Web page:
Access to training has been a priority for many agencies, with statutory access generally ensured. Access to training for self-employed platform workers is often dependent on voluntary initiatives by the platform itself, or even in a newly emerging partnership model, where training is offered by other workers.

In the agency arena, social partners play an active and important role in ensuring workers’ rights and are involved in collective bargaining in several Member States. With online platforms, social partners have addressed many of the issues and formulated different responses. Overall, the existing industrial relations and social dialogue structures are not clearly aligned with the realities of the platform economy.

However, the two models do share some similarities, creating an overlap between agencies and platforms. Some platforms, for example, offer services that are comparable with temporary work agencies. Hybrid forms that combine features of platforms and agencies are already emerging, with some platforms vetting crowd workers, and providing services such as payroll, and access to training and insurance, while many agencies have launched their online divisions.

The future of the platform economy

In 2018 the World Employment Confederation, in collaboration with UNI Europa, the European services workers union, conducted a research project that concluded that, while most platform work is based on self-employment, employment models also have an important role to play.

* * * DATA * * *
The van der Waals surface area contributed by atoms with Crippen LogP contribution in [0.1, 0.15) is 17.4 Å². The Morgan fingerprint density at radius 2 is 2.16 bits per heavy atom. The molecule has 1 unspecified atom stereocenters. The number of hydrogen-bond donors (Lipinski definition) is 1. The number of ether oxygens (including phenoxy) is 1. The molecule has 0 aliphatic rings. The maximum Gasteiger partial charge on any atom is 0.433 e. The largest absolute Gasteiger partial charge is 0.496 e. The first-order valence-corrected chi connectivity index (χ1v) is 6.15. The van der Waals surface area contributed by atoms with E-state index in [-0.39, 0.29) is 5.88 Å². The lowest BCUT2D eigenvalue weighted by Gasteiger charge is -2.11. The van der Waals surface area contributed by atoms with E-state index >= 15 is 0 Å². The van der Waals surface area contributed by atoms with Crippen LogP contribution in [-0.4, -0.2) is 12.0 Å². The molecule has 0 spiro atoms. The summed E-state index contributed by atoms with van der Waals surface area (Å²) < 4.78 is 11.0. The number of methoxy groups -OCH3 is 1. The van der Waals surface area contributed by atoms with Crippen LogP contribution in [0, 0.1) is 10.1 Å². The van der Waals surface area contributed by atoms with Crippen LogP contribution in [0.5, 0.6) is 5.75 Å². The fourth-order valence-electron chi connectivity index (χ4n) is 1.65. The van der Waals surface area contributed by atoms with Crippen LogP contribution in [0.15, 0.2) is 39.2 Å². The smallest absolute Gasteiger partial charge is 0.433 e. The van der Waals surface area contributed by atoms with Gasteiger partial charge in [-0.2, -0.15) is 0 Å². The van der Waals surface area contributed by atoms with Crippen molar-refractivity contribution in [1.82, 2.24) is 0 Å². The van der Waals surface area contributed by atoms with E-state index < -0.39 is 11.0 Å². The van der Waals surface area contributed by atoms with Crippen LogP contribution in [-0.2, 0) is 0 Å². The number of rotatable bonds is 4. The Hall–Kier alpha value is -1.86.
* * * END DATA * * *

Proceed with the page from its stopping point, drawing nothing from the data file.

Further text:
Among their joint recommendations to policymakers was the establishment of a level playing field by ensuring the same treatment for adequately similar services and forms of work. If an online platform provides similar services, and exercises the same level of control over a worker as a temporary work agency, it should be governed by the same regulation, conditions, and standards. If it walks like a duck and quacks like a duck…

The social partners agreed that National and European regulation on the different forms of work should be correctly applied and enforced to ensure a level-playing field, with particular focus on preventing bogus self-employment of online platforms’ labour suppliers. This seems straightforward, but it is taking prolonged legal battles to apply this principle in practice. It is good news that slowly, courts are confirming that being online is not enough to be different. Instead, each service provider, whether online or offline, should be judged on the merits of the service they offer.